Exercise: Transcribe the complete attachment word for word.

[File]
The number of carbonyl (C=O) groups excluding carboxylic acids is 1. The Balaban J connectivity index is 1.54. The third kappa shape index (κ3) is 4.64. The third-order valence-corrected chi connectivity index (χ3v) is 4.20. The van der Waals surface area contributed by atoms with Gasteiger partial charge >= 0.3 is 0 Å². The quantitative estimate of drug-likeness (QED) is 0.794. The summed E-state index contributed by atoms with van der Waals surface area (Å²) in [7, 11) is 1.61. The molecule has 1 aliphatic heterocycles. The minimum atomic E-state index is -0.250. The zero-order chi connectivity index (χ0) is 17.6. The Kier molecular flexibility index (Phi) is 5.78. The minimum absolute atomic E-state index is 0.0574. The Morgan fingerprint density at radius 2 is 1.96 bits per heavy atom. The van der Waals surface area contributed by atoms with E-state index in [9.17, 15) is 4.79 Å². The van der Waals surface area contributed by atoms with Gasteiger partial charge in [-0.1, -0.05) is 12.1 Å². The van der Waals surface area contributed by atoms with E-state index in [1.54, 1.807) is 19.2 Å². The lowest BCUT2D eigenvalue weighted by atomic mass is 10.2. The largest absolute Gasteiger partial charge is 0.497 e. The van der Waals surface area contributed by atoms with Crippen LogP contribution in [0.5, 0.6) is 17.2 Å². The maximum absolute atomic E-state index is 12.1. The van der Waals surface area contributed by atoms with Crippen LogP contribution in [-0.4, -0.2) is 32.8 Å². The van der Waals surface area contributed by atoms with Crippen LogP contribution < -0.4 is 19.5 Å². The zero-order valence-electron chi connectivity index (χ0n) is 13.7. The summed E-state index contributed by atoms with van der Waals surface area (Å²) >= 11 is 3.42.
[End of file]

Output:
The number of carbonyl (C=O) groups excluding carboxylic acids is 1. The Balaban J connectivity index is 1.54. The third kappa shape index (κ3) is 4.64. The third-order valence-corrected chi connectivity index (χ3v) is 4.20. The van der Waals surface area contributed by atoms with Gasteiger partial charge >= 0.3 is 0 Å². The quantitative estimate of drug-likeness (QED) is 0.794. The summed E-state index contributed by atoms with van der Waals surface area (Å²) in [7, 11) is 1.61. The molecule has 1 aliphatic heterocycles. The minimum atomic E-state index is -0.250. The zero-order chi connectivity index (χ0) is 17.6. The Kier molecular flexibility index (Phi) is 5.78. The minimum absolute atomic E-state index is 0.0574. The Morgan fingerprint density at radius 2 is 1.96 bits per heavy atom. The van der Waals surface area contributed by atoms with E-state index in [9.17, 15) is 4.79 Å². The van der Waals surface area contributed by atoms with Gasteiger partial charge in [-0.1, -0.05) is 12.1 Å². The van der Waals surface area contributed by atoms with E-state index in [1.54, 1.807) is 19.2 Å². The lowest BCUT2D eigenvalue weighted by atomic mass is 10.2. The largest absolute Gasteiger partial charge is 0.497 e. The van der Waals surface area contributed by atoms with Crippen LogP contribution in [0.5, 0.6) is 17.2 Å². The maximum absolute atomic E-state index is 12.1. The van der Waals surface area contributed by atoms with Crippen LogP contribution in [-0.4, -0.2) is 32.8 Å². The van der Waals surface area contributed by atoms with Crippen LogP contribution < -0.4 is 19.5 Å². The zero-order valence-electron chi connectivity index (χ0n) is 13.7. The summed E-state index contributed by atoms with van der Waals surface area (Å²) >= 11 is 3.42.